How Cremation Works


Religious Views on Cremation
The body of 28-year-old Everest climber and Sherpa guide Karma Gyalzen is cremated May 27, 2003, in Kathmandu, Nepal.
The body of 28-year-old Everest climber and Sherpa guide Karma Gyalzen is cremated May 27, 2003, in Kathmandu, Nepal.
Paula Bronstein/Getty Images

Hinduism is unique among the world's major religions in mandating cremation, called antim-sanskar ("last rite") or antiesthi ("last sacrifice"), as one of the 16 life rituals. Cremation is believed not only to dispose of the body in this life but also to usher the soul into the next world or its rebirth into the next life. Followers of Jainism and Sikhism also strongly prefer cremation, although the doctrines do not strictly require it.

Open-air cremations are practiced regularly in India. In the holy city of Varanasi, bodies are burned atop wood-fueled pyres on the banks of the Ganges River. Varanasi is also home to an electric crematorium that opened in 1989 but has since faced budgetary issues and power shortages.

Christianity, Judaism and Islam all have traditions that frown upon cremation, if not outright prohibit it. Islam instructs its followers to bury their dead as quickly as possible, preferably within the day of the death. (Abhorrence for any practice seen as desecrating a Muslim body also means that there is a shortage of cadavers for medical research in Muslim countries.)

Orthodox and Conservative Jews adamantly oppose cremation on grounds of biblical and Talmudic rulings. Many Liberal and Reform Jews support cremation as an option. However, the history of Nazi cremation of Jews during the Holocaust also influences the opinion of both secular and religious Jews against cremation.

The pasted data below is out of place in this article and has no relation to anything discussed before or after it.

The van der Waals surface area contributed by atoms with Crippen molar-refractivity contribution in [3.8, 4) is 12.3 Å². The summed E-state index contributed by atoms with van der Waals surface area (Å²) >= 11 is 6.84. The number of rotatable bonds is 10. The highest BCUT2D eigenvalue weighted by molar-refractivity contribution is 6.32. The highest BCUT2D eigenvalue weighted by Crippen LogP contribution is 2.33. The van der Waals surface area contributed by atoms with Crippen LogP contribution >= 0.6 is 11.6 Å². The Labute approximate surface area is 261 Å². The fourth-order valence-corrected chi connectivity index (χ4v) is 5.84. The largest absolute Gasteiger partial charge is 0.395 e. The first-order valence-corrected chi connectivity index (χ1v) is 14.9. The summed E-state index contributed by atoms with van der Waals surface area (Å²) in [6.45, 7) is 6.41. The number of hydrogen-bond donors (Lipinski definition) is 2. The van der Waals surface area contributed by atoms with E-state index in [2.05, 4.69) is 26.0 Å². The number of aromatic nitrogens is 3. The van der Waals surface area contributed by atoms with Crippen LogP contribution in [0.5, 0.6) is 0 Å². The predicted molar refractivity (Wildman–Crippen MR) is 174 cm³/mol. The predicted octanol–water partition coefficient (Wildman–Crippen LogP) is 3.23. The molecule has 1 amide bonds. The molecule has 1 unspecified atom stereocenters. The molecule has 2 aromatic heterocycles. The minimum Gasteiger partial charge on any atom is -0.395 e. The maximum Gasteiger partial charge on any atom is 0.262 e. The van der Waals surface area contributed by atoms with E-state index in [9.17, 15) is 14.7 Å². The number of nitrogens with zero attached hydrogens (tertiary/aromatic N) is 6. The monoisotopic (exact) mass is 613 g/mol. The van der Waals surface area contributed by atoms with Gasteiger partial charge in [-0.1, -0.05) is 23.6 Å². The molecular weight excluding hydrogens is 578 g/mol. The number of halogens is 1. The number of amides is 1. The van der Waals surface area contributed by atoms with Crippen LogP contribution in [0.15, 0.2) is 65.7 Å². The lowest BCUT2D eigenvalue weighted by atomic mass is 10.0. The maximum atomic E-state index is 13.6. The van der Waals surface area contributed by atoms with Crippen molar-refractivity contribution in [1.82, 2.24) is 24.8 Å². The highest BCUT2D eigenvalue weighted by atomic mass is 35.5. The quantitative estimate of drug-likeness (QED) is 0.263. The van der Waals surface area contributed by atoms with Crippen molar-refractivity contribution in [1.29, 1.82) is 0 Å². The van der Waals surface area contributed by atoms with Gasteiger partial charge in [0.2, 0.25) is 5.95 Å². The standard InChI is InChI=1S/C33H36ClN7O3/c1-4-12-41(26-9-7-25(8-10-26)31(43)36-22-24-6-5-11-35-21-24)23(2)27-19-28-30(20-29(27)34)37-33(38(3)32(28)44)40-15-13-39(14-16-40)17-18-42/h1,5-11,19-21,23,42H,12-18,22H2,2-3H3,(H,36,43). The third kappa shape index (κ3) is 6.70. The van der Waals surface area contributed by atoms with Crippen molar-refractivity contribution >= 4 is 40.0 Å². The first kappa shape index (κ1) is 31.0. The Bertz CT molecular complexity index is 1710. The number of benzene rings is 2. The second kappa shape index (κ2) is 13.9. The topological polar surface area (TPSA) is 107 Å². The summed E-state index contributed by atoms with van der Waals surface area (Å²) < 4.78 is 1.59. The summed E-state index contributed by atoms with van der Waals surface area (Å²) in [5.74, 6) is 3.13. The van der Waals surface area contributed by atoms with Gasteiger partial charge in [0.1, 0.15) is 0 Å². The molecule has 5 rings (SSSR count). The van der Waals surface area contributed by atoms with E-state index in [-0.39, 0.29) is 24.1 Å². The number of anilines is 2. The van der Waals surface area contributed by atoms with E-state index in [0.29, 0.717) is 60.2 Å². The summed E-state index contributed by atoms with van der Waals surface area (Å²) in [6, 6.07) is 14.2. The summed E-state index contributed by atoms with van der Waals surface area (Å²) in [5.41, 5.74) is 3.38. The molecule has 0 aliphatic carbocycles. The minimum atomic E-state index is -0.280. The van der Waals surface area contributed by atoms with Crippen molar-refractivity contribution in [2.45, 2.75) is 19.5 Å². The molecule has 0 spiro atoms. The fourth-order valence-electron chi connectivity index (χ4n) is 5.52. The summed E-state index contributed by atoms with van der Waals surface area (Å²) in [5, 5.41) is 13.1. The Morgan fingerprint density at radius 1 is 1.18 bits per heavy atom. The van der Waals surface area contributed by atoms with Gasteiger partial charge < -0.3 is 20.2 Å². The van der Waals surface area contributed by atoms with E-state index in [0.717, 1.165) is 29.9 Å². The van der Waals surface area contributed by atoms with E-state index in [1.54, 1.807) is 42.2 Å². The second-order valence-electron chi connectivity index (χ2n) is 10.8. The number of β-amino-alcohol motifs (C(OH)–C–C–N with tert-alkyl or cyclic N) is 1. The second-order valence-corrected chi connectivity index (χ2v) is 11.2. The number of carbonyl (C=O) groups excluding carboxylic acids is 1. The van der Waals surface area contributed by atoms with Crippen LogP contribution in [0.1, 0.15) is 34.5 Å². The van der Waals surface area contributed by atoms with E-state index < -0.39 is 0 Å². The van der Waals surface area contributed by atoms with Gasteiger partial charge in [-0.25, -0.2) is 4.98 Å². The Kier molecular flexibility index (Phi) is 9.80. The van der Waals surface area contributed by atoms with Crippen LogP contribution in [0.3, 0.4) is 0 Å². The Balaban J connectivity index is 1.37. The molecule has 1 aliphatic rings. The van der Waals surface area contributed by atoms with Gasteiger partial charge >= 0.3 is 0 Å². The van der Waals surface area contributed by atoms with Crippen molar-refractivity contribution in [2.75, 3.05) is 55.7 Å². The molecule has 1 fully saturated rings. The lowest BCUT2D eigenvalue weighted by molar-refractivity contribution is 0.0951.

Eastern Orthodox Church prohibits cremation because it as a departure from the belief in resurrection. Mormons, or The Church of Jesus Christ of Latter-day Saints (LDS), strongly support burial over cremation, although the church allows cremation in cultures where it's customary.

The importance and sacrament of the body, as well as the fact that groups that opposed the church advocated cremation, led to the Roman Catholic Church's long-time opposition to cremation, although it wasn't technically against church dogma. In the 1960s, canon law was relaxed and the church reiterated that cremation was allowed without penalty. Requiem Mass can be held with a body that would be cremated or, upon permission of the local bishop, with the cremated remains.

Protestant denominations have historically been more open to the idea of cremation and even advocated for burial reforms at the turn of the century.

While religious views and historical traditions have a strong influence on funerary practices, so do societal, economic and ecological needs. As more people look into cremation as a viable funerary option, they might find it's not as mysterious as they thought.

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